A new documentary reveals the inner workings of the Obama White House. Jessamy Calkin meets one of its stars, former United Nations ambassador Samantha Power.
A new documentary reveals the inner workings of the Obama White House. Jessamy Calkin meets one of its stars, former Unted Nations ambassador Samantha Power.
In December 2016, at an emergency session of the United Nations Security Council, American Ambassador Samantha Power was seriously rattled. “Are you truly incapable of shame?” she asked, her question directed at Russia, Iran and Syria’s Assad regime.
“Is there literally nothing that can shame you? Is there no act of barbarism against civilians, no execution of a child that gets under your skin, that just creeps you out a little bit?”
She was talking about Aleppo, about the copious killing of civilians and the blocking of aid at the height of the siege. It was one of the last major speeches of her tenure, after three and a half years as US ambassador to the UN with the Obama administration. The clip went viral.
But Power now says there was nothing special about it — it was typical of many exchanges she had over the years with her Russian counterparts. The world’s perception was what had changed.
“The fact that it went viral actually says more about America and the rest of the world than it says about the eloquence of my statements, because I’ve made many more fiery and frankly more interesting and original statements. But the thing broke.”
Aleppo was on its last legs and revelations about Russia’s influence on the US election were beginning to surface. There was a growing climate of concern.
“Trump had won and people were beginning to ask, ‘How could this have happened?’ And it was rare that Syria had a moment where that kind of focus was brought to bear.
“If you’re in diplomacy, it’s about opportunism and sensing the moment is upon you and trying to make something of it. But for Aleppo, those were just words. Aleppo fell. And they are incapable of shame.”
At that time, Power was the only female ambassador in the Security Council (out of 15 — there were six women in 2014, and four in 2015). She was also the youngest ever to be appointed by the US, in 2013, when she was 42 (having spent four years as an adviser in the White House).
A month before the Aleppo speech she’d had the bright idea of inviting all the female UN ambassadors (it’s a life title) to her house to celebrate the election of America’s first female President.
The guest of honour was Madeleine Albright, the first woman to be Secretary of State (under Bill Clinton); also present were writer and activist Gloria Steinem, and designer and businesswoman Jenna Lyons. And a film crew, who were recording a documentary about Barack Obama’s final year in office.
In what is one of the most memorable scenes of the film, we see the women initially elated, then circumspect, then disbelieving, and finally struggling to absorb the truth — that it is Donald Trump who will be elected 45th President of the United States, and not Hillary Clinton.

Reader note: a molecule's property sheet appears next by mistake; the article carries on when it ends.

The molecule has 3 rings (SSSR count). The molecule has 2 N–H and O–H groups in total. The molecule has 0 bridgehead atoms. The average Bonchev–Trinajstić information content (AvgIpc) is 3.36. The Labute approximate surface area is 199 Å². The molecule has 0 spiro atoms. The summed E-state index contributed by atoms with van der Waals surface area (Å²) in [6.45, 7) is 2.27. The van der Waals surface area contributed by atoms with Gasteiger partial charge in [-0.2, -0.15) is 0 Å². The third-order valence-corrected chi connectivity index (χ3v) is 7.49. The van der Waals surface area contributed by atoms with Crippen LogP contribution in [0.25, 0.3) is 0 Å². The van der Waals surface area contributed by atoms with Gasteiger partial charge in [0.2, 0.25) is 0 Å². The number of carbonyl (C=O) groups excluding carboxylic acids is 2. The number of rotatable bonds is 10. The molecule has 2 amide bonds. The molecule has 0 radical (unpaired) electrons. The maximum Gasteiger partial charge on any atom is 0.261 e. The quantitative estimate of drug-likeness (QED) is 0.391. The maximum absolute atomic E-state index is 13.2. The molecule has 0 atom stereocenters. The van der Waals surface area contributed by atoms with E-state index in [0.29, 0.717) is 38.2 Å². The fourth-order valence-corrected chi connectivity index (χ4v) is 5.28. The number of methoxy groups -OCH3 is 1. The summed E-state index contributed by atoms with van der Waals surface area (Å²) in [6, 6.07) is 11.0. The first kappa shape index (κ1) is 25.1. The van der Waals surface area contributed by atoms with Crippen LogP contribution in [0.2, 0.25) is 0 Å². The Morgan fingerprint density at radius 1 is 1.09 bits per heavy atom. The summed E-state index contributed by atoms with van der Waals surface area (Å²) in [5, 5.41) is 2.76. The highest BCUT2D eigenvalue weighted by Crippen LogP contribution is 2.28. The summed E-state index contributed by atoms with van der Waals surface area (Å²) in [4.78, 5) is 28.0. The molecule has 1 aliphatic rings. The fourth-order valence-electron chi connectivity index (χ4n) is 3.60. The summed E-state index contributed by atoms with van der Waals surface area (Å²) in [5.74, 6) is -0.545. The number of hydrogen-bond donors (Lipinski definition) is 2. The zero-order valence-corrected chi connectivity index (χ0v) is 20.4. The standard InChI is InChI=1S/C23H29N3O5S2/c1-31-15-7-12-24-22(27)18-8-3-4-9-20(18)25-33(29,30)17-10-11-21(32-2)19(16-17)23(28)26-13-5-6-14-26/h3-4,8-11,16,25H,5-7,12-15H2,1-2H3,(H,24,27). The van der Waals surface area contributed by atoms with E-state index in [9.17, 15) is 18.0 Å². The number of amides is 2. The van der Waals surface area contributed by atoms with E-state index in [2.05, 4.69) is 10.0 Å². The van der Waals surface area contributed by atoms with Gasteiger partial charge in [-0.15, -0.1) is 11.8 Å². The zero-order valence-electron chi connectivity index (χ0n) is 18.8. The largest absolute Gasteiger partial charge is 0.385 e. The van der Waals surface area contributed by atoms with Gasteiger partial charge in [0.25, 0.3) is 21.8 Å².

The Final Year is a film that director Greg Barker originally envisioned as “the war-room documentary — but in reverse. So, about people in power, but as they are leaving power”. It focuses chiefly on Secretary of State John Kerry; Ben Rhodes, deputy national security adviser for strategic communications; and Power, with interviews with Obama threaded throughout.
Filming began in September 2015, and finished on January 20, 2017 (the date of Trump’s inauguration), with the team packing up and leaving the White House. Nobody knew Trump would win. It was always going to end with leaving the White House, but the election result altered the psychology of the film.
“It dramatically changed the impact,” says producer John Battsek. “It became a testament to a group of people and a mentality that is gone now. There’s an extra level of melancholy.” The film-makers were granted unprecedented access, and their subjects had no veto power or involvement in the edit.
Of course, some meetings were classified, but the nimble little crew — director, field producer, camera and sound — just became part of the White House team. Barker’s idea was to capture what it was actually like to do those jobs. And focusing on the foreign policy team in Obama’s second term was apt. Interviews with the President were done on the hoof.
“As much as we could get of him,” says Barker. “I never wanted to have Obama sitting in the Oval Office doing a formal interview, filmed by 20 people with lights and paraphernalia — because then he’d be in professional-politician mode.” There are no formal sit-down interviews or talking heads; instead, key players are shown in cars, lifts, planes — it is a crash course in diplomacy.
The team prioritised what they wanted to do with the time they had left, with a view to making their achievements harder to dismantle. “Bearing witness is both an instinct and a responsibility,” says Power.
Thus we see her in Nigeria, offering comfort to the mothers of girls kidnapped by Boko Haram; we see Kerry, who appears never to sleep, pursuing the Iran nuclear deal, leading a diplomatic push on Syria, and travelling to Greenland to witness the effects of climate change; we see Obama at Hiroshima, talking about the tragedy of war (“Death fell from the sky and the world was changed … ”); and we see Rhodes in Cuba, and in his basement office writing speeches for the President.